Test Catalog

Test Id : ASB

Arsenic, Blood

Useful For
Suggests clinical disorders or settings where the test may be helpful

Detection of acute or very recent arsenic exposure

 

Monitoring the effectiveness of therapy

 

This test is not useful for evaluation of chronic arsenic exposure.

Special Instructions
Library of PDFs including pertinent information and forms related to the test

Method Name
A short description of the method used to perform the test

Inductively Coupled Plasma-Mass Spectrometry (ICP-MS)

NY State Available
Indicates the status of NY State approval and if the test is orderable for NY State clients.

Yes

Reporting Name
Lists a shorter or abbreviated version of the Published Name for a test

Arsenic, B

Aliases
Lists additional common names for a test, as an aid in searching

As (Arsenic)

Arsenic (As)

Specimen Type
Describes the specimen type validated for testing

Whole blood

Ordering Guidance

The preferred method of screening for arsenic exposure is measurement of urinary arsenic concentration. Order either ASFR / Arsenic Fractionation, 24 hour, Urine or ASFRU / Arsenic Fractionation, Random, Urine.

Specimen Required
Defines the optimal specimen required to perform the test and the preferred volume to complete testing

Patient Preparation: High concentrations of gadolinium and iodine are known to interfere with most metals tests. If either gadolinium- or iodine-containing contrast media has been administered, a specimen should not be collected for 96 hours.

Supplies: Metal Free B-D Tube (EDTA), 6 mL (T183)

Container/Tube: Royal blue-top (EDTA) plastic trace element blood collection tube

Specimen Volume: Full tube

Collection Instructions:

1. See Trace Metals Analysis Specimen Collection and Transport in Special Instructions for complete instructions.

2. Send specimen in original collection tube.

Additional Information: If ordering the trace element blood collection tube from BD, order catalog #368381.

Special Instructions
Library of PDFs including pertinent information and forms related to the test

Specimen Minimum Volume
Defines the amount of sample necessary to provide a clinically relevant result as determined by the Testing Laboratory

0.3 mL

Reject Due To
Identifies specimen types and conditions that may cause the specimen to be rejected

Gross hemolysis OK
Gross lipemia OK
Gross icterus OK

Specimen Stability Information
Provides a description of the temperatures required to transport a specimen to the performing laboratory, alternate acceptable temperatures are also included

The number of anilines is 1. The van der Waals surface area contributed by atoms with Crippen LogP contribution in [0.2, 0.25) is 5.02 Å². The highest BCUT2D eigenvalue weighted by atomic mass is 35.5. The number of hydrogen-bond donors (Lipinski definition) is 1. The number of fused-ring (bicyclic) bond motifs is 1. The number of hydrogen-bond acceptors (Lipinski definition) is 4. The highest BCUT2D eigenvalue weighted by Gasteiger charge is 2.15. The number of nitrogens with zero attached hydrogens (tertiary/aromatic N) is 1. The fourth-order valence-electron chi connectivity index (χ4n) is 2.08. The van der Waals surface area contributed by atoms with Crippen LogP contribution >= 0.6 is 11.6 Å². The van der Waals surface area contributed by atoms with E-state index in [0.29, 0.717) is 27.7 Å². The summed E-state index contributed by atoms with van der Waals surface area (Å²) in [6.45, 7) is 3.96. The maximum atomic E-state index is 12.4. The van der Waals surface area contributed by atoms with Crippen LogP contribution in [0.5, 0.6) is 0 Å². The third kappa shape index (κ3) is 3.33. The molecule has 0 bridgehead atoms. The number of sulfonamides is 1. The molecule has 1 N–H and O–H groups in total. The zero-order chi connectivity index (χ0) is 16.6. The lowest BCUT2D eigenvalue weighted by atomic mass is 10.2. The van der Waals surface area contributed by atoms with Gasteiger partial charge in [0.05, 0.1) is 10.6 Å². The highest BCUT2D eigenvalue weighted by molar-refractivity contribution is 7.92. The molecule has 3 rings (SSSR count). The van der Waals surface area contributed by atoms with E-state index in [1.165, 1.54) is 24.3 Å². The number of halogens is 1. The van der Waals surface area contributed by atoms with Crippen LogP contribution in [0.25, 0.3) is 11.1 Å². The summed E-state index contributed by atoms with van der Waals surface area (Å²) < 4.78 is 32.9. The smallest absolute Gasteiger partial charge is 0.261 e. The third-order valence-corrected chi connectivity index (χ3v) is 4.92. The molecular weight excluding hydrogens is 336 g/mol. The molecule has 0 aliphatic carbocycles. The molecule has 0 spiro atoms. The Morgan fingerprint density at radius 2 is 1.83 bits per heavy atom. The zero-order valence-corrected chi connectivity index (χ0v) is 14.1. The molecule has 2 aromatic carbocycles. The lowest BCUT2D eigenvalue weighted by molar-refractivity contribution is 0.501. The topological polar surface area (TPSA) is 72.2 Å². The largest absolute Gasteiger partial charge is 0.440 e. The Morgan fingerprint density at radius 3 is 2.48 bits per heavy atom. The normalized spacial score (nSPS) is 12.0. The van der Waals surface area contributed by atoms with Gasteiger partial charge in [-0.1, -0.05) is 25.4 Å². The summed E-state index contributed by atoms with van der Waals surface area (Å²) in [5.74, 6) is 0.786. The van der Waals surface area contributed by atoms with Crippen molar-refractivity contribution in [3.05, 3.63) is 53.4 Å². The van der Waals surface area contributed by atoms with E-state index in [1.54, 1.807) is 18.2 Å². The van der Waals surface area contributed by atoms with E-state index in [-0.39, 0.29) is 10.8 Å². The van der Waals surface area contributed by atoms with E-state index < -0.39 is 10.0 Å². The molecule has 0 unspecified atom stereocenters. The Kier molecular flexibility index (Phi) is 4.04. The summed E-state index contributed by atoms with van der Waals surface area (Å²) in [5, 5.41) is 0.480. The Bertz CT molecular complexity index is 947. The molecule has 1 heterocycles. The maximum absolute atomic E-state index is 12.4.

Specimen Type Temperature Time Special Container
Whole blood Refrigerated (preferred) 28 days
Ambient 28 days
Frozen 28 days

Useful For
Suggests clinical disorders or settings where the test may be helpful

Detection of acute or very recent arsenic exposure

 

Monitoring the effectiveness of therapy

 

This test is not useful for evaluation of chronic arsenic exposure.

Clinical Information
Discusses physiology, pathophysiology, and general clinical aspects, as they relate to a laboratory test

Arsenic (As) exists in a number of toxic and nontoxic forms. The toxic forms are the inorganic species As(5+), also denoted as As(V), the more toxic As(3+), also known as As(III), and their partially detoxified metabolites, monomethylarsine (MMA) and dimethylarsine (DMA). Detoxification occurs in the liver as As(3+) is oxidized to As(5+) and then methylated to MMA and DMA. As a result of these detoxification steps, As(3+) and As(5+) are found in the urine shortly after ingestion, whereas MMA and DMA are the species that predominate more than 24 hours after ingestion.

 

Blood concentrations of arsenic are elevated for a short time after exposure, after which arsenic rapidly disappears into tissues because if its affinity for tissue proteins. The body treats arsenic like phosphate, incorporating it wherever phosphate would be incorporated. Arsenic "disappears" into the normal body pool of phosphate and is excreted at the same rate as phosphate (excretion half-life of 12 days). The half-life of inorganic arsenic in blood is 4 to 6 hours, and the half-life of the methylated metabolites is 20 to 30 hours. Abnormal blood arsenic concentrations (>12 ng/mL) indicate significant exposure, but will only be detected immediately after exposure. Arsenic is not likely to be detected in blood specimens drawn more than 2 days after exposure because it has become integrated into nonvascular tissues. Consequently, blood is not a good specimen to screen for arsenic, although periodic blood levels can be determined to follow the effectiveness of therapy. Urine is the preferred specimen for assessment of arsenic exposure.

 

A wide range of signs and symptoms may be seen in acute arsenic poisoning including headache, nausea, vomiting, diarrhea, abdominal pain, hypotension, fever, hemolysis, seizures, and mental status changes. Symptoms of chronic poisoning, also called arseniasis, are mostly insidious and nonspecific. The gastrointestinal tract, skin, and central nervous system are usually involved. Nausea, epigastric pain, colic (abdominal pain), diarrhea, and paresthesias of the hands and feet can occur.

Reference Values